This week during our morning meetings, each person in this year’s BSURF cohort gave an 8ish minute presentation about their research project, called a Chalk Talk. It is what it sounds like – no prepared visuals other than those you can draw on the board, making what you say and how you say it even more instrumental in the coherence of the talk. Hearing about everyone’s research was super cool, and one that stuck out to me was by Sophie, who spoke about her work relating to astrocytes and the CTNND2 gene.
This summer Sophie is working as part of the Eroglu lab, which does similar work to Staci Bilbo’s lab, which I am a part of this summer. So, it was really cool to hear about a peer diving in to a similar field of research. In her talk, Sophie stressed the importance of astrocyte cells: the most abundant glial cells in the mammalian brain as being critical regulators of brain development and physiology through their interactions with synapses and neuronal communication. Microglia (which I am looking in to this summer) and astrocytes are often considered together as instrumental cells in the brain for immune function and synapse regulation. As she has mentioned in her previous blog posts, Sophie is working with the CTNND2 gene and its role in production of the delta-catenin protein. Previously thought to exist only in neurons, this protein has recently been identified in astrocytes as well! This is really interesting, and poses the question of how alterations in this gene, and subsequently this protein, affect astrocyte cell adherence and general function.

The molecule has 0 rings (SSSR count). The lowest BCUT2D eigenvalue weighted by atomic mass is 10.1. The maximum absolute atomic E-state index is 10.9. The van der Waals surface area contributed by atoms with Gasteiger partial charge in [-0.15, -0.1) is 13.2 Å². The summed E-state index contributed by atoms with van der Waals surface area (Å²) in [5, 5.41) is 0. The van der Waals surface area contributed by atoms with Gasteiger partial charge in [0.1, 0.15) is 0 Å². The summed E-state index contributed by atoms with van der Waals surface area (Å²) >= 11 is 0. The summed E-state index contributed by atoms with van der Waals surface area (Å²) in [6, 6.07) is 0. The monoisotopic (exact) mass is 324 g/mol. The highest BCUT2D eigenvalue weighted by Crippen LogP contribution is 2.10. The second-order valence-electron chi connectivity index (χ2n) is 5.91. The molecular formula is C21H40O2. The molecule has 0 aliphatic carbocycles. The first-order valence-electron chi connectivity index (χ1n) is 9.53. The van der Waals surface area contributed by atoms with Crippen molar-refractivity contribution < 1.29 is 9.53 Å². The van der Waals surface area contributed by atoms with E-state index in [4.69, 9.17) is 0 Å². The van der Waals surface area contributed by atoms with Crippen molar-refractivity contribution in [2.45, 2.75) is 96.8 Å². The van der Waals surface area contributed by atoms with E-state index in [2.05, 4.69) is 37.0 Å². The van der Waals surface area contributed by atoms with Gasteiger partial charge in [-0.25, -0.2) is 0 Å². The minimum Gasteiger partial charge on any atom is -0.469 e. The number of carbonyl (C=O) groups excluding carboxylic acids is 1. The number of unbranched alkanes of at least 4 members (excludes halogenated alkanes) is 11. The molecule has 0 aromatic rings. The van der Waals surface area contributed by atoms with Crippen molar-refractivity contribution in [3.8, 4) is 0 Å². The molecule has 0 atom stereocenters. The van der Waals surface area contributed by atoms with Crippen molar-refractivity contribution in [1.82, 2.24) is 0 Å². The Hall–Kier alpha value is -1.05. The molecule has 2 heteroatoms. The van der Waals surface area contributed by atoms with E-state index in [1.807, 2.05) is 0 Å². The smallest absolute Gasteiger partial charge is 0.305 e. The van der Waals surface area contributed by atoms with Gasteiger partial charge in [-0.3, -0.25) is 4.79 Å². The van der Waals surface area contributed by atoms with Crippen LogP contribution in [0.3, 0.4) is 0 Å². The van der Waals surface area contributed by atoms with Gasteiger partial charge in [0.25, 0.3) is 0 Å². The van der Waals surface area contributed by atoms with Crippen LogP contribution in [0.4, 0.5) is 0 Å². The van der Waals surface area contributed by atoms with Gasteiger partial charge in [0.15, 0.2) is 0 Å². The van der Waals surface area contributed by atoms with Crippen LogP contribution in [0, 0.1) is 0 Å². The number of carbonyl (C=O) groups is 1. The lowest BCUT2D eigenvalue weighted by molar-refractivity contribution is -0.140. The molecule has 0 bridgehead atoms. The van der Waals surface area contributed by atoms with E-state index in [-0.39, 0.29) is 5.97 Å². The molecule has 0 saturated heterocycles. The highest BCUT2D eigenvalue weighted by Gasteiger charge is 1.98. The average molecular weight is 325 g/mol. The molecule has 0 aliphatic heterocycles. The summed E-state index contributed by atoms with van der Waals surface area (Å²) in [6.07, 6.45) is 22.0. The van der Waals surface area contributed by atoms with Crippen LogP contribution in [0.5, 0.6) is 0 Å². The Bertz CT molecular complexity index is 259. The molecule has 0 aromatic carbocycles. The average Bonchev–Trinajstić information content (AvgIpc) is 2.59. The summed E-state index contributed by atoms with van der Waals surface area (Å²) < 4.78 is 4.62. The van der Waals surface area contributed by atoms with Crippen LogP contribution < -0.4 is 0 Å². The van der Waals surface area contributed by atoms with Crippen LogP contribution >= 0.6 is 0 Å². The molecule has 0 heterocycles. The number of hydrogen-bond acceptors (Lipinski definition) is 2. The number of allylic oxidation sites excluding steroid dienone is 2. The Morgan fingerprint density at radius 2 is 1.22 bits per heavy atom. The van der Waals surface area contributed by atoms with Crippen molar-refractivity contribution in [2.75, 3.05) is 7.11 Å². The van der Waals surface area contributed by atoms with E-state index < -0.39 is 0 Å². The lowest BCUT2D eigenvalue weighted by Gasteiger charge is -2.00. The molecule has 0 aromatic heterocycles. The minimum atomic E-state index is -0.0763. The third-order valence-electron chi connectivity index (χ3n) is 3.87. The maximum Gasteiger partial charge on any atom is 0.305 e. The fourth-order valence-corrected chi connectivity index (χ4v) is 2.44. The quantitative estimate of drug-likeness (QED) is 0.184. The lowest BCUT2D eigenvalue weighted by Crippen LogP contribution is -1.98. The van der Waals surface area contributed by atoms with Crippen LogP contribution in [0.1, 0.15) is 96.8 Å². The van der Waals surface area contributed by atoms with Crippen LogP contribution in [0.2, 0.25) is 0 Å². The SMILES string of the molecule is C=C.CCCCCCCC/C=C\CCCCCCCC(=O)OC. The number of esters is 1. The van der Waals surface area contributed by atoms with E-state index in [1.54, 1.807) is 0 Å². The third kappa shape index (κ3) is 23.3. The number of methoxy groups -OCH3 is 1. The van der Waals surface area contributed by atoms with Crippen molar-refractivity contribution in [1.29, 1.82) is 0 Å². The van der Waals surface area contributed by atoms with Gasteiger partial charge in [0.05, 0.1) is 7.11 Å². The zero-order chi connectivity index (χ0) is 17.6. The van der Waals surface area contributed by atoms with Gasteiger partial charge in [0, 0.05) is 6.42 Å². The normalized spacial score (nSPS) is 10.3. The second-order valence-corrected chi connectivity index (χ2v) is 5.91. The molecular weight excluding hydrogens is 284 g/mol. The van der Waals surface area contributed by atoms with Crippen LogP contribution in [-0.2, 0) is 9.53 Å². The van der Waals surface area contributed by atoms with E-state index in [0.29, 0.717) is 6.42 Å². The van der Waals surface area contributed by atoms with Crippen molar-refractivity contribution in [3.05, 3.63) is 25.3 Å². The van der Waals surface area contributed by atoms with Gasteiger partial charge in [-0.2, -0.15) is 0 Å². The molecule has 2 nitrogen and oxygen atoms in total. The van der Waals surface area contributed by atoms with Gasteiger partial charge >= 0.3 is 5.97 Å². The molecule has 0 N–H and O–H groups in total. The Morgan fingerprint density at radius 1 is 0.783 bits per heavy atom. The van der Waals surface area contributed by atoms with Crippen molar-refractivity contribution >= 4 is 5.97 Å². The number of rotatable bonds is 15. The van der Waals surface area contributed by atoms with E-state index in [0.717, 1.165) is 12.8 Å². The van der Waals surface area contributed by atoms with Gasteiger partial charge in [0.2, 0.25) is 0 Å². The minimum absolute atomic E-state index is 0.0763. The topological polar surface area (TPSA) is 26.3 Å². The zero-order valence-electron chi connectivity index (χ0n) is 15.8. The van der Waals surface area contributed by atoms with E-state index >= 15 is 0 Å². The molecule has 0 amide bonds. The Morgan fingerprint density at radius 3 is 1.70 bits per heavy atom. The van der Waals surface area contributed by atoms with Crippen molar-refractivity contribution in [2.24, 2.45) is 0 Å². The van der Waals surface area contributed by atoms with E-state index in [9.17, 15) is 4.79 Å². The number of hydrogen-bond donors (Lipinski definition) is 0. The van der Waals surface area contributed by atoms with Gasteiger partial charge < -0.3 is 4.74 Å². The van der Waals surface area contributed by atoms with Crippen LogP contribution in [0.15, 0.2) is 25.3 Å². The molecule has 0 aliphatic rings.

I thought Sophie’s talk was very well structured: she spoke clearly, eloquently and her visuals (of astrocytes, her knock down CTNND2 paradigm, and synapses) were clearly well thought out. Because her research is so closely related to mine, I’m especially interested in the results of her work and the relation of CTNND2 in the ACC, a region of the brain heavily implicated in autism, and the brain focus of my project. The world of neurogenetics has taken us both by storm, working our brain’s to figure out how our brains work.